Watercress and water hemlock both flourish in the same habitat. Water hemlock is a severely poisonous plant that may kill people with just one leaf. Water hemlock poisoning can cause the following symptoms:

Nervousness that is abnormal
Coma
Drooling excessively
a frantic movement
Frothing
Temperature has risen.
twitching of muscles
Panting
Dilation of the pupils
The heart beats quickly.
Eyeballs rolling
Abdominal discomfort
Unexpected death
Tremors
Convulsions that are violent
Vomiting
If your pet exhibits symptoms of water hemlock poisoning, take him or her to the nearest veterinarian or emergency veterinary clinic as soon as possible, since deaths can occur in as little as 15 minutes.

Diagnosis of Watercress (Nasturtium) Poisoning in Dogs

Because watercress plants are only weakly toxic, any symptoms other than minor vomiting or diarrhea are typically the result of a subsequent disease or a misidentification of the plant. Your dog’s health history, food habits, oral medications, access to plants or other possible poisons, and present symptoms are all likely to be discussed. A complete physical examination will be carried out, with special focus directed to the stomach and abdomen to look for any intestinal obstructions.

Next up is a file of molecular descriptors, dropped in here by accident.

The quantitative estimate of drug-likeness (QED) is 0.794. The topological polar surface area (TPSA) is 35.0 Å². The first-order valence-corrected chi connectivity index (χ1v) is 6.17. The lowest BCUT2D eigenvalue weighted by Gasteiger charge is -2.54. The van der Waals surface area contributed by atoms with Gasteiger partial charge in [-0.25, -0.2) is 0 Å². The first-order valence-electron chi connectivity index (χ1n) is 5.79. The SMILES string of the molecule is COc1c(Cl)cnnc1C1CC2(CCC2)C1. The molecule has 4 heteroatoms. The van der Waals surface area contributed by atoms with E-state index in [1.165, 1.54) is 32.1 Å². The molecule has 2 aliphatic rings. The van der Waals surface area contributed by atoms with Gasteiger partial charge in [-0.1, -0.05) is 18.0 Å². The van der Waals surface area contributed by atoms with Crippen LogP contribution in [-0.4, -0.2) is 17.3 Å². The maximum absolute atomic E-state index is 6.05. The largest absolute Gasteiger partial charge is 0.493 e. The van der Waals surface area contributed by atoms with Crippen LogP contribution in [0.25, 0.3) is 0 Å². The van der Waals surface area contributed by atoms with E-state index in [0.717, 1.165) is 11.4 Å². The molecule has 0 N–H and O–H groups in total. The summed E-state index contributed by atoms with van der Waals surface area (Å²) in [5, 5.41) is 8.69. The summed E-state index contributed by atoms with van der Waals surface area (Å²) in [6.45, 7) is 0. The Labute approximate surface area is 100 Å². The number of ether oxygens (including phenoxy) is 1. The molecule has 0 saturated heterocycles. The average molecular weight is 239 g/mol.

In most cases, a complete blood count (CBC), urine, and biochemistry profile will be ordered. This is done to see whether the patient has any toxins or abnormalities in his or her system. If a sample of the plant is brought in, it may be tested to check if any poisons were absorbed by the plant. If there are symptoms of poisoning but no evidence of toxin ingestion, the contents of the stomach will be analyzed for plant material or other poisons. If the vomiting is severe, your veterinarian may prescribe anti-emetic and gastroprotective drugs to help alleviate the symptoms.

Treatment of Watercress (Nasturtium) Poisoning in Dogs

Food is usually withheld from dogs that are experiencing gastrointestinal discomfort until the vomiting and diarrhea have stopped for about half a day. This method may be recommended by your veterinarian to allow the dog’s stomach muscles to recuperate from the gastric spasms induced by the vomiting. To prevent dehydration, water and crushed ice should be supplied often during this therapy, but only in tiny amounts. To minimize further gastrointestinal upset, only soft, bland meals should be given for at least a day or two following the withholding period. One readily digested carbohydrate and one moderate protein source should be included in the optimum recovery diet.